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[117] It is, then, a monstrous thing that a man who was of the race of the Eumolpidae,1 born of honorable ancestors and a citizen of Athens, should be punished for having transgressed one of your established customs; and the pleadings of his relatives and friends did not save him, nor the public services which he and his ancestors had rendered to the city; no, nor yet his office of hierophant; but you punished him, because he was judged to be guilty;—and this Neaera, who has committed acts of sacrilege against this same god, and has transgressed the laws, shall you not punish her—her and her daughter?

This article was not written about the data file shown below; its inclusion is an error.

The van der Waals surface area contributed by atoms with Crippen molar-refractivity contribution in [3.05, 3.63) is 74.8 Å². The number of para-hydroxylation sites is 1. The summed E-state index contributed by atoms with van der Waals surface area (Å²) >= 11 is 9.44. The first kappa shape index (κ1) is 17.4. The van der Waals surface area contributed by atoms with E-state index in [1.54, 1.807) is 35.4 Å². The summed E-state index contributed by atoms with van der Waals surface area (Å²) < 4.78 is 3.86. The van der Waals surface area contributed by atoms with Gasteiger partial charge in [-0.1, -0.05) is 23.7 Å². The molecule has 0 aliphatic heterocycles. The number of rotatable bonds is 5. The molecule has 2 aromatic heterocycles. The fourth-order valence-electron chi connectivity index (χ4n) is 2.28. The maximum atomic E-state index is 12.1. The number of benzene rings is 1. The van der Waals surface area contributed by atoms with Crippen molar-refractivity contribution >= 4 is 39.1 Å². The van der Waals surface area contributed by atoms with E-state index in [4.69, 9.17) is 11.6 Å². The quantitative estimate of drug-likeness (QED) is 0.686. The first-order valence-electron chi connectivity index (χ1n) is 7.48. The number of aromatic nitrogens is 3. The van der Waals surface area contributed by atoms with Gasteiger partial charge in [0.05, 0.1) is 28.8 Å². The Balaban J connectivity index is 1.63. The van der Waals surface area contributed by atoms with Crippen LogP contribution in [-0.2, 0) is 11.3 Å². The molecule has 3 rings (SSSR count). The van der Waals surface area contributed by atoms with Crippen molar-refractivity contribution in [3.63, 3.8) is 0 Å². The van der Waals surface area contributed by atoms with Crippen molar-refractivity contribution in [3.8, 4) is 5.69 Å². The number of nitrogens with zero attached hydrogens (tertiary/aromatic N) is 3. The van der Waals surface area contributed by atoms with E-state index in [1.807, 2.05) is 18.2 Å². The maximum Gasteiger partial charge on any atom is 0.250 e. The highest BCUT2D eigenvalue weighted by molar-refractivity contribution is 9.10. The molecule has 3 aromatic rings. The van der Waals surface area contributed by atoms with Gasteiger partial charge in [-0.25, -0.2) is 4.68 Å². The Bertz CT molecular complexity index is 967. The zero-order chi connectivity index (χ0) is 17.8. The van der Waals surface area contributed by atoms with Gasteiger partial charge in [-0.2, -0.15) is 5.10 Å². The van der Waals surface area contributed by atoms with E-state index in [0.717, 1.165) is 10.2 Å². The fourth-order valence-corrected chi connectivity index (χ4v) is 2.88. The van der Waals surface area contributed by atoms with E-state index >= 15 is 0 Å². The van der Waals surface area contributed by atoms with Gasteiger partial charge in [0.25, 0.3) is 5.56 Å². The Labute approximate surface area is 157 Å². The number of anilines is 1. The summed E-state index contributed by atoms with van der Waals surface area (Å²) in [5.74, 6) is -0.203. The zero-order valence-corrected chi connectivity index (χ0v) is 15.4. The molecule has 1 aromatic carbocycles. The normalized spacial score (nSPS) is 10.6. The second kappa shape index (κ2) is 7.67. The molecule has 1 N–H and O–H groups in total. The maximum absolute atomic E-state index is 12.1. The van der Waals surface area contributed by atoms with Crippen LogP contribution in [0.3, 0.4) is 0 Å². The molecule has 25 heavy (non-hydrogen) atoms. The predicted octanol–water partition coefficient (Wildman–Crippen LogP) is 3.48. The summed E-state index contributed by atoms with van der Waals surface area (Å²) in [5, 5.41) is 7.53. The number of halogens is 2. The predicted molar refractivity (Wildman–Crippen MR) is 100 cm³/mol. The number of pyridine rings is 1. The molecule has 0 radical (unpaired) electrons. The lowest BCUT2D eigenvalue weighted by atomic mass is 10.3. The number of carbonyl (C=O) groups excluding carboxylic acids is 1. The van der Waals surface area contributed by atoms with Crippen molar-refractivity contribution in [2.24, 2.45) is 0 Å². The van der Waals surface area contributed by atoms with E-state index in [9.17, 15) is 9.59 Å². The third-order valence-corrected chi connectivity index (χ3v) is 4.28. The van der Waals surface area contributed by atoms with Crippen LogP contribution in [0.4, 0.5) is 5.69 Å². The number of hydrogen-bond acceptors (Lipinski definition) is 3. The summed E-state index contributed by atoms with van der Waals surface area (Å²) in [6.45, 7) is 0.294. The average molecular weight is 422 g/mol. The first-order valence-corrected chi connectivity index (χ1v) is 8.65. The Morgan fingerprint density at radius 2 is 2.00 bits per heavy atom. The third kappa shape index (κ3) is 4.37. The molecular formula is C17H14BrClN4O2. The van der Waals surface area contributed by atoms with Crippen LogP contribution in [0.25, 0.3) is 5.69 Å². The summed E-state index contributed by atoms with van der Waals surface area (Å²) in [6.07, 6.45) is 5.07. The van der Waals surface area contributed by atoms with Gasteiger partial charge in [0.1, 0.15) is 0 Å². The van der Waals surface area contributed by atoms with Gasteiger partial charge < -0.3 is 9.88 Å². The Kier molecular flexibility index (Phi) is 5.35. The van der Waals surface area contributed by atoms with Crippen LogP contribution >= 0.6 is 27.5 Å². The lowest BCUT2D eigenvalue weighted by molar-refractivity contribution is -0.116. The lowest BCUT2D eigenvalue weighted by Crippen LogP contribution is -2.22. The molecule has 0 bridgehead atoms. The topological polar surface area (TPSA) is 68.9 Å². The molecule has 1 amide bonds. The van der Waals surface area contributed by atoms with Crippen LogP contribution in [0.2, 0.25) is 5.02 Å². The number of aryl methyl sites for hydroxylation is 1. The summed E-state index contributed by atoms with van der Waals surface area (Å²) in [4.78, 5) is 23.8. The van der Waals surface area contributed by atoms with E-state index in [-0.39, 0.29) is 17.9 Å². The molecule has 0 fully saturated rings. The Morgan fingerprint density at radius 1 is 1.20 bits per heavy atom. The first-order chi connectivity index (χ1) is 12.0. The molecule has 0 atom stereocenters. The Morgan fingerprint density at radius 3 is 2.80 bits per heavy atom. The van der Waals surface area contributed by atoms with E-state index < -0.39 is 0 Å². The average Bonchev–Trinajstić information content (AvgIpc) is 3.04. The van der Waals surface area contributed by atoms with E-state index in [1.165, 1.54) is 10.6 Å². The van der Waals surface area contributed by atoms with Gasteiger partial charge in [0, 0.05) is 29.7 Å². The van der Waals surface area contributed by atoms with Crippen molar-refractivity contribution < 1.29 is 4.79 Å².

1 The Eumolpidae were descendants of the legendary Eumolpus. Certain sacred functions connected with the worship of Demeter and Dionysus were theirs by ancestral right; for instance, the Hierophant had always to be a Eumolpid, as therefore Archias was.

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